The URV study that warns that consuming ultra-processed foods causes gastrointestinal diseases
Eating ultra-processed foods grows some bacteria linked to inflammatory gastrointestinal diseasesaccording to one research of Human Nutrition Unit of the Rovira i Virgili University (URV) of Tarragonawhat has analyzed 641 patients with cardiovascular risk.
The work, which publishes the magazine Frontiers in Nutritionwarns that the production and consumption of ultra-processed foods has increased exponentially in recent decades and that Eating these foods in excess leads to a sometimes high consumption of sugars, salt and saturated fats.
In addition, according to the researchers, these are products that have been subjected to multiple industrial processes to which sweeteners, thickeners, colorings or taste enhancers are normally added.
Some scientific studies had already observed that these foods could modify the intestinal microbiota and explained, in part, some of these adverse effects on human health that have been observed in prospective studies on large population groups.
Now, URV researchers have determined that the consumption of this type of food is associated with a greater presence of specific bacteria in the human intestine related to inflammatory gastrointestinal diseases.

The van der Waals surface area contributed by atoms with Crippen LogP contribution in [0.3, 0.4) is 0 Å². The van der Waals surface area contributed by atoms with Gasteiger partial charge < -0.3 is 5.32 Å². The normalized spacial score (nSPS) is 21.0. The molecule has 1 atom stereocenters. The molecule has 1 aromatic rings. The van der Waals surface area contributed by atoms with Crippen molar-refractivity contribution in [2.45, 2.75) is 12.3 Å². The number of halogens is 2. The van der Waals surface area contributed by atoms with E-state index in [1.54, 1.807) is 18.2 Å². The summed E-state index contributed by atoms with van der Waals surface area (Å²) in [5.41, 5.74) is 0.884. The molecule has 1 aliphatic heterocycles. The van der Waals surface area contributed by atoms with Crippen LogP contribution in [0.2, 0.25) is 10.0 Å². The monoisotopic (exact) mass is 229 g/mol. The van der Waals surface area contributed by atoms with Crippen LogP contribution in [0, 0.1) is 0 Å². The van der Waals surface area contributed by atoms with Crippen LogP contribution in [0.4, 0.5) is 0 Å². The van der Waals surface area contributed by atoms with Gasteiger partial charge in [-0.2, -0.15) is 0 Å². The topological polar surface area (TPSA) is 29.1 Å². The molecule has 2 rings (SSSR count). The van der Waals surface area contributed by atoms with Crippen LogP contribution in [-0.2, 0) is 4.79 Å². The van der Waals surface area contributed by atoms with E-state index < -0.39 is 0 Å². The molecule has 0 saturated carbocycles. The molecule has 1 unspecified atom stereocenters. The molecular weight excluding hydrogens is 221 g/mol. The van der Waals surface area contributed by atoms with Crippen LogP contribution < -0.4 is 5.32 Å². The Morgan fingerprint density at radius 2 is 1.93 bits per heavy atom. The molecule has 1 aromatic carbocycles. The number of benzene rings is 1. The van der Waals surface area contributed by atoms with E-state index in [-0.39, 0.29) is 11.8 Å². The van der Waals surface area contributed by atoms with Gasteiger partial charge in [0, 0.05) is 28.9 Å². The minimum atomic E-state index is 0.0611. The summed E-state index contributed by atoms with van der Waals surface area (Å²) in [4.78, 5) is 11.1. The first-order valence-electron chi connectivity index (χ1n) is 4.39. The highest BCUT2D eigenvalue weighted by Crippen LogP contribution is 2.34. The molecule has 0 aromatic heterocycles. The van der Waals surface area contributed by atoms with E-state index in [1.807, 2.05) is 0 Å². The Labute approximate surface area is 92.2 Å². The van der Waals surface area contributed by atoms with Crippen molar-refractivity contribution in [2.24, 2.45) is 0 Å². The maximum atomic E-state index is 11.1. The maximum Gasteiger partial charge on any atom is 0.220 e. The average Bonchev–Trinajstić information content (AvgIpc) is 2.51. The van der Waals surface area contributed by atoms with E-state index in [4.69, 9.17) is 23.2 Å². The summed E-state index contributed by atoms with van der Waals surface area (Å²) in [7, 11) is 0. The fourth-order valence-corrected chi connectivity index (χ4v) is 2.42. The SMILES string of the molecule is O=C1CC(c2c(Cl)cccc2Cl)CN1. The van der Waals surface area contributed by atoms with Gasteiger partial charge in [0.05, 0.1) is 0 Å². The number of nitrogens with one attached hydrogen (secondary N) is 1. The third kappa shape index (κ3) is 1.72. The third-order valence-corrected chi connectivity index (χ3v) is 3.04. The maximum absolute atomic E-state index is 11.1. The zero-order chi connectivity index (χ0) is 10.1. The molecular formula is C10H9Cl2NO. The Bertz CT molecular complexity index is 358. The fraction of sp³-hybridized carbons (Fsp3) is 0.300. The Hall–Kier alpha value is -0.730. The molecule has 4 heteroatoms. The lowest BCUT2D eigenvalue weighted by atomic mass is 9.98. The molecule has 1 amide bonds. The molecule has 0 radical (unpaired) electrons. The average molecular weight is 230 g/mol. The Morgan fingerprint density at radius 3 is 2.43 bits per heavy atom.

Reusenses and the rest of the country
In the study, they analyzed 641 elderly people with high cardiovascular risk who lived in Reus, Barcelona, Valencia and Malaga.
They classified the patients into three categories according to their consumption -low, medium or high- of ultra-processed foods, and, from analyzing their fecal samples, they obtained information on the composition of their intestinal microbiota using high-performance computational methods.
Thus, the researchers saw that people who belonged to the group of high consumption of ultra-processed foods showed a greater number of bacteria related to gastrointestinal diseases.
“This data suggests that diet and nutritional status are determining factors in human health through the change in the composition of the intestinal microbiota. The detection of unhealthy dietary patterns related to the profiles of the intestinal microbiota would be essential to understand the mechanisms of various diseases and for the design of future strategies for prevention and improvement in public health," according to the researchers.